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"You haven't mentioned the clergy, either."xrp price aud buy"Correct. Christianity didn't come to Norway, by the way, until the eleventh century. It would be an exaggeration to say that the Nordic countries converted to Christianity at one fell swoop. Ancient heathen beliefs persisted under the surface of Christianity, and many of these pre-Christian elements became integrated with Christianity. In Scandinavian Christmas celebrations, for example, Christian and Old Norse customs are wedded even to this day. And here the old saying applies, that married folk grow to resemble each other. Yuletide cookies, Yuletide piglets, and Yuletide ale begin to resemble the Three Wise Men from the Orient and the manger in Bethlehem. But without doubt, Christianity gradually became the predominant philosophy of life. Therefore we usually speak of the Middle Ages as being a unifying force of Christian culture."
"So it wasn't all gloom, then?""The first centuries after the year 400 really were a cultural decline. The Roman period had been a high culture, with big cities that had sewers, public baths, and libraries, not to mention proud architecture. In the early centuries of the Middle Ages this entire culture crum-bled. So did its trade and economy. In the Middle Ages people returned to payment in kind and bartering. The economy was now characterized by feudalism, which meant that a few powerful nobles owned the land, which the serfs had to toil on in order to live. The population also declined steeply in the first centuries. Rome had over a million inhabitants in antiquity. But by 600, the population of the old Roman capital had fallen to 40,000, a mere fraction of what it had been. Thus a relatively small population was left to wander among what remained of the majestic edifices of the city's former glory. When they needed building materials, there were plenty of ruins to supply them. This is naturally a source of great sorrow to present-day archeologists, who would rather have seen medieval man leave the ancient monuments untouched.""It's easy to know better after the fact.""From a political point of view, the Roman period was already over by the end of the fourth century. However, the Bishop of Rome became the supreme head of the Roman Catholic Church. He was given the title 'Pope'--in Latin 'papa,' which means what it says-- and gradually became looked upon as Christ's deputy on earth. Rome was thus the Christian capital throughout most of the medieval period. But as the kings and bishops of the new nation-states became more and more powerful, some of them were bold enough to stand up to the might of the church.""You said the church closed Plato's Academy in Athens. Does that mean that all the Greek philosophers were forgotten?"
"Not entirely. Some of the writings of Aristotle and Plato were known. But the old Roman Empire was gradually divided into three different cultures. In Western Europe we had a Latinized Christian culture with Rome as its capital. In Eastern Europe we had a Greek Christian culture with Constantinople as its capital. This city began to be called by its Greek name, Byzantium. We therefore speak of the Byzantine Middle Ages as opposed to the Roman Catholic Middle Ages. However, North Africa and the Middle East had also been part of the Roman Empire. This area developed during the Middle Ages into an Arabic-speaking Muslim culture. After the death of Muhammad in 632, both the Middle East and North Africa were won over to Islam. Shortly thereafter, Spain also became part of the world of Islamic culture. Islam adopted Mecca, Medina, Jerusalem, and Bagdad as holy cities. From the point of view of cultural history, it is interesting to note that the Arabs also took over the ancient Hellenistic city of Alexandria. Thus much of the old Greek science was inherited by the Arabs. All through the Middle Ages, the Arabs were predominant hi sciences such as mathematics, chemistry, astronomy, and medicine. Nowadays we still use Arabic figures. In a number of areas Arabic culture was superior to Christian culture.""I wanted to know what happened to Greek philosophy.""The first phase was a new scientific method. This made the technical revolution itself possible, and the technical breakthrough opened the way for every invention since. You could say that man had begun to break away from his natural condition. Nature was no longer something man was simply a part of. 'Knowledge is power,' said the English philosopher Francis Bacon, thereby underlining the practical value of knowledge-- and this was indeed new. Man was seriously starting to intervene in nature and beginning to control it."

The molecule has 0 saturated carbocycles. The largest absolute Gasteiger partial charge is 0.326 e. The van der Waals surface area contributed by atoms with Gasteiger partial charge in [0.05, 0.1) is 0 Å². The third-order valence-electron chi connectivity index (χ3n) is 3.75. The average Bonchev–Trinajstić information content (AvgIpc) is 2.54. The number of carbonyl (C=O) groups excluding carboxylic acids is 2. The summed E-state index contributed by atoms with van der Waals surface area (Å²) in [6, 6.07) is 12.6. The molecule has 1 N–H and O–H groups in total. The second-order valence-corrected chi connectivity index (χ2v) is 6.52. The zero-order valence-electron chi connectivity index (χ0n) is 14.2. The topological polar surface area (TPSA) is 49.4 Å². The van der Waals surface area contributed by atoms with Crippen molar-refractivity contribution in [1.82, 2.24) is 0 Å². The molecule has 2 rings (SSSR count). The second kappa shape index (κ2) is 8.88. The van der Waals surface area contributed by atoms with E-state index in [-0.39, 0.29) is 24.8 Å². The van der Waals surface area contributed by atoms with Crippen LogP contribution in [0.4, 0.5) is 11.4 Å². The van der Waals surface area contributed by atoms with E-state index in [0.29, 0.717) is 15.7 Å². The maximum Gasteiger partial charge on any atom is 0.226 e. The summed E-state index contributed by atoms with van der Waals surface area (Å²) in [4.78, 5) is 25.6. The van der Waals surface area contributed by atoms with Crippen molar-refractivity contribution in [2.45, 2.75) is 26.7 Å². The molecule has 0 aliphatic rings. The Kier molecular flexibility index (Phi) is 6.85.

"But not only in a good way?""No, this is what I was referring to before when I spoke of the good and the evil threads that are constantly intertwined in everything we do. The technical revolution that began in the Renaissance led to the spinning jenny and to unemployment, to medicines and new diseases, to the improved efficiency of agriculture and the impoverishment of the environment, to practical appliances such as the washing machine and the refrigerator and pollution and industrial waste. The serious threat to the environment we are facing today has made many people see the technical revolution itself as a perilous maladjustment to natural conditions. It has been pointed out that we have started something we can no longer control. More optimistic spirits think we are still living in the cradle of technology, and that although the scientific age has certainly had its teething troubles, we will gradually learn to control nature without at the same time threatening its very existence and thus our own.""Which do you think?""I think perhaps there may be some truth in both views. In some areas we must stop interfering with nature, but in others we can succeed. One thing is certain: There is no way back to the Middle Ages. Ever since the Renaissance, mankind has been more than just part of creation. Man has begun to intervene in nature and form it after his own image. In truth, 'what a piece of work is man!' "